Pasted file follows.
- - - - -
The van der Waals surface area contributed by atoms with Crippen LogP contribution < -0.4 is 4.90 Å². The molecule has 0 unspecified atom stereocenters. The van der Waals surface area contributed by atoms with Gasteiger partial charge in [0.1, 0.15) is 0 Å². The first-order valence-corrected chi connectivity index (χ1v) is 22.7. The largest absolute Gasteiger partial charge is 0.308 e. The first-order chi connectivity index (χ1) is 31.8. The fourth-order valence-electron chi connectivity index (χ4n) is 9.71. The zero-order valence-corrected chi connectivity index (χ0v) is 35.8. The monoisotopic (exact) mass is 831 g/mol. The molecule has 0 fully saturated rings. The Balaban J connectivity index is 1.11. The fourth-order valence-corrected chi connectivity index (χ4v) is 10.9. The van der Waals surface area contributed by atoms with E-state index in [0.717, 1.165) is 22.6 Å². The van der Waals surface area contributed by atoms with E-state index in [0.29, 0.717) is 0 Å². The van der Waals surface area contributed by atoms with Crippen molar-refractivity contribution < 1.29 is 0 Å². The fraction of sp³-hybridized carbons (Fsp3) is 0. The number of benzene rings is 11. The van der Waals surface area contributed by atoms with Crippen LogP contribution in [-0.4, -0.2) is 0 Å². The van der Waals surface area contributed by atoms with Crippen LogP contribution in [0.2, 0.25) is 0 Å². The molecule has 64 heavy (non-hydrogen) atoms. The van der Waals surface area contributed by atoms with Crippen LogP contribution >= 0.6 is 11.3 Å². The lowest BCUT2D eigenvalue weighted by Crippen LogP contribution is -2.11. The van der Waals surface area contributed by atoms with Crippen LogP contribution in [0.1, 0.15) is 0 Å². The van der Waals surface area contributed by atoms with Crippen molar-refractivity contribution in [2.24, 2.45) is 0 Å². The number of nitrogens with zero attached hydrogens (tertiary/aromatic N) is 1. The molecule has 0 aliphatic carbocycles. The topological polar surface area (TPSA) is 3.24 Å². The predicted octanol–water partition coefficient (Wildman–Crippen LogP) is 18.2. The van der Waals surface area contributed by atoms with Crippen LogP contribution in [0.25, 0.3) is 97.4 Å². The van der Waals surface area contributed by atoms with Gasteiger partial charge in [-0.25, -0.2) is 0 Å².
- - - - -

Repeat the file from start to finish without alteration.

The van der Waals surface area contributed by atoms with Crippen LogP contribution < -0.4 is 4.90 Å². The molecule has 0 unspecified atom stereocenters. The van der Waals surface area contributed by atoms with Gasteiger partial charge in [0.1, 0.15) is 0 Å². The first-order valence-corrected chi connectivity index (χ1v) is 22.7. The largest absolute Gasteiger partial charge is 0.308 e. The first-order chi connectivity index (χ1) is 31.8. The fourth-order valence-electron chi connectivity index (χ4n) is 9.71. The zero-order valence-corrected chi connectivity index (χ0v) is 35.8. The monoisotopic (exact) mass is 831 g/mol. The molecule has 0 fully saturated rings. The Balaban J connectivity index is 1.11. The fourth-order valence-corrected chi connectivity index (χ4v) is 10.9. The van der Waals surface area contributed by atoms with E-state index in [0.717, 1.165) is 22.6 Å². The van der Waals surface area contributed by atoms with E-state index in [0.29, 0.717) is 0 Å². The van der Waals surface area contributed by atoms with Crippen molar-refractivity contribution < 1.29 is 0 Å². The fraction of sp³-hybridized carbons (Fsp3) is 0. The number of benzene rings is 11. The van der Waals surface area contributed by atoms with Crippen LogP contribution in [-0.4, -0.2) is 0 Å². The van der Waals surface area contributed by atoms with Crippen LogP contribution in [0.2, 0.25) is 0 Å². The molecule has 64 heavy (non-hydrogen) atoms. The van der Waals surface area contributed by atoms with Crippen LogP contribution >= 0.6 is 11.3 Å². The lowest BCUT2D eigenvalue weighted by Crippen LogP contribution is -2.11. The van der Waals surface area contributed by atoms with Crippen LogP contribution in [0.1, 0.15) is 0 Å². The van der Waals surface area contributed by atoms with Crippen molar-refractivity contribution in [2.24, 2.45) is 0 Å². The number of nitrogens with zero attached hydrogens (tertiary/aromatic N) is 1. The molecule has 0 aliphatic carbocycles. The topological polar surface area (TPSA) is 3.24 Å². The predicted octanol–water partition coefficient (Wildman–Crippen LogP) is 18.2. The van der Waals surface area contributed by atoms with Crippen LogP contribution in [0.25, 0.3) is 97.4 Å². The van der Waals surface area contributed by atoms with Gasteiger partial charge in [-0.25, -0.2) is 0 Å².